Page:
Owning, or perhaps hijacking, tribal history at Wounded Knee.

It seems that a landowner wants to sell the Oglala Sioux an important part of the Wounded Knee massacre site. Some 150 Native people, all killed by the 7th Cavalry on December 29, 1890, are buried on James Czywczynski’s land, and Czywczynski wants the Oglalas to have that land back. The catch, of course, is money. Land in that part of South Dakota isn’t especially pricey, and in this case it sounds like the 40 acres in question has a fair market value of less than $10,000. Czywczynski, though, wants $3.9 million. History costs.

Czywczynski believes his land is worth so much not only because it provided the setting for one of the bloodiest chapters in the West’s history, but also because of echoes of that violence in the relatively recent past. Czywczynski bought the land in 1968. He planned to start a business there — a museum and trading post — with an eye toward capitalizing on thousands of heritage tourists who visited Wounded Knee every year. But then, during the occupation of Wounded Knee in 1973, tribal activists burned Czywczynski’s buildings, robbing him of what he describes as “a wonderful opportunity to get into private enterprise.”

Apparently still angry about the incident, and unsatisfied with the insurance settlement he received more than thirty years ago, Czywczynski is seeking what he sees as fair recompense from the Oglalas. And if he doesn’t get his money by May 1, his land goes on the open market. Ever the entrepreneur, Czywczynski “is building a website to market [his property] to national and international bidders.” Czywczynski “adds that he has the utmost respect for the Wounded Knee burial site and the Lakota people. He would prefer the tribe develop his parcel into a tourist attraction rather than leave it at the mercy of an unknown entity”:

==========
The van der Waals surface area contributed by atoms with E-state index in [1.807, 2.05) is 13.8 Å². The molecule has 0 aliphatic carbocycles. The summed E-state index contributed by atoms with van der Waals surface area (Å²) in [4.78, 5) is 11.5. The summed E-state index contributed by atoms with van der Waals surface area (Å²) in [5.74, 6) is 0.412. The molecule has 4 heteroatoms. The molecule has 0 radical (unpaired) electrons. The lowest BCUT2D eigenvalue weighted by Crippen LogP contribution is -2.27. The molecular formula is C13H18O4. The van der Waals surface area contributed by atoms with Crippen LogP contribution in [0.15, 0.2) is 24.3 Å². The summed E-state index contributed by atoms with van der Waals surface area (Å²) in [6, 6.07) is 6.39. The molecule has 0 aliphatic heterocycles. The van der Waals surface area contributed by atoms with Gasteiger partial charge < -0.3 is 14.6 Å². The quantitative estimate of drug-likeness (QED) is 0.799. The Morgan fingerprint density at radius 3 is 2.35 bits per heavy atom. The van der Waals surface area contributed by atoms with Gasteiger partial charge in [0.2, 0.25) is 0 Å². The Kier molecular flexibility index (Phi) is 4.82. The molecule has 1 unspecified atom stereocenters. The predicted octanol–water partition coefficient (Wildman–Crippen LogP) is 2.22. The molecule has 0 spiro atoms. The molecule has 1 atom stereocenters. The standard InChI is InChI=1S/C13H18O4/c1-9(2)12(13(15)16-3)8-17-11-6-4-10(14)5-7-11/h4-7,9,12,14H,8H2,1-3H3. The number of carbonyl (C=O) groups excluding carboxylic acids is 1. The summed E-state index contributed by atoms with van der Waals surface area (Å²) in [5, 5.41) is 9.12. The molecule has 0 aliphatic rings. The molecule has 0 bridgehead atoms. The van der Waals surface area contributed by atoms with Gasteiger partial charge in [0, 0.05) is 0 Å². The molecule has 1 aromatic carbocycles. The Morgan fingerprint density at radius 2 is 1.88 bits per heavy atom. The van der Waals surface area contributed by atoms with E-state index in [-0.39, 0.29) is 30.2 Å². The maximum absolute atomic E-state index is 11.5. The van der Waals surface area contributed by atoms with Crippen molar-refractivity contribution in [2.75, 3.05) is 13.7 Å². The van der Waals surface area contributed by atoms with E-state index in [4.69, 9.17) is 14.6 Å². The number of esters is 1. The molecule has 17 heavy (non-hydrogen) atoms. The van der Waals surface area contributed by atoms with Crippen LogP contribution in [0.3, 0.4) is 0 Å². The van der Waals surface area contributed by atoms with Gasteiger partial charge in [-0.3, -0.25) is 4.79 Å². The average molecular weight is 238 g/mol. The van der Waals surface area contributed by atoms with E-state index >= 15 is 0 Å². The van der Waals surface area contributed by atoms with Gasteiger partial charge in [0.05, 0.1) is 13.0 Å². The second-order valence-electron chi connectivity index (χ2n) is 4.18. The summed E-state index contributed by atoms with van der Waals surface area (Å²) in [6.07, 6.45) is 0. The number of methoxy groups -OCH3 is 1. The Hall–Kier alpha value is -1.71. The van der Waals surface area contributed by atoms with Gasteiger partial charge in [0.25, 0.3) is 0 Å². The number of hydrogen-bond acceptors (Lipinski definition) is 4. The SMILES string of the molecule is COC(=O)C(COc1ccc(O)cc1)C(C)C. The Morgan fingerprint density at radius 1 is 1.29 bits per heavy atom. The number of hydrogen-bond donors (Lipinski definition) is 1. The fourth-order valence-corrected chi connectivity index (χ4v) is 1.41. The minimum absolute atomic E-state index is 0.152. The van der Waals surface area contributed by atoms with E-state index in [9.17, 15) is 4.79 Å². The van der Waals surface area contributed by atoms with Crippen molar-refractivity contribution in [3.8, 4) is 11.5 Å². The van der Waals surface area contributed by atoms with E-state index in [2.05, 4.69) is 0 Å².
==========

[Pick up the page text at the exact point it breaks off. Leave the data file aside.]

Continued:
Say you buy it, you could do anything with it. You could set up apartments or a condominium or a casino; you could do anything of that nature. But it should be done correctly — the hallowed ground where these people died.

There are telling parallels with the the genesis of the Sand Creek Massacre National Historic Site. In that case, a local proprietor named Bill Dawson’s decision to sell part of the Sand Creek killing field led Senator Ben Nighthorse Campbell to write his site study legislation (pdf) in 1998. Campbell, along with other Cheyenne and Arapaho people descended from Sand Creek’s victims, didn’t want soil consecrated with their forbears’ blood to fall into the hands of a developer who might not respect it as a site sacred to tribal peoples.

Unlike the case of Wounded Knee, though, Bill Dawson became friendly with the tribal descendants. After initially threatening to put his land up for sale to the highest bidder, Dawson worked closely with Senator Campbell and the Sand Creek descendants for years, using his property rights and their cultural authority to leverage the price he wanted — $1.5 million for land valued on the open market at approximately 1/10th that number — from a casino corporation that then handed the site over to the Cheyenne and Arapaho Tribes of Oklahoma. The C and A, in turn, offered the casino corporation considerations in ongoing negotiations to manage the tribes’ gaming parlors. It was, all things considered, a good deal for all of the parties concerned. It did, however, complicate future land deals, including, perhaps, the one mentioned above at Wounded Knee. It’s difficult to know if James Czywczynski followed the story of the Sand Creek site, but the similarities are striking.

4 thoughts on “Owning, or perhaps hijacking, tribal history at Wounded Knee.

Leave a Reply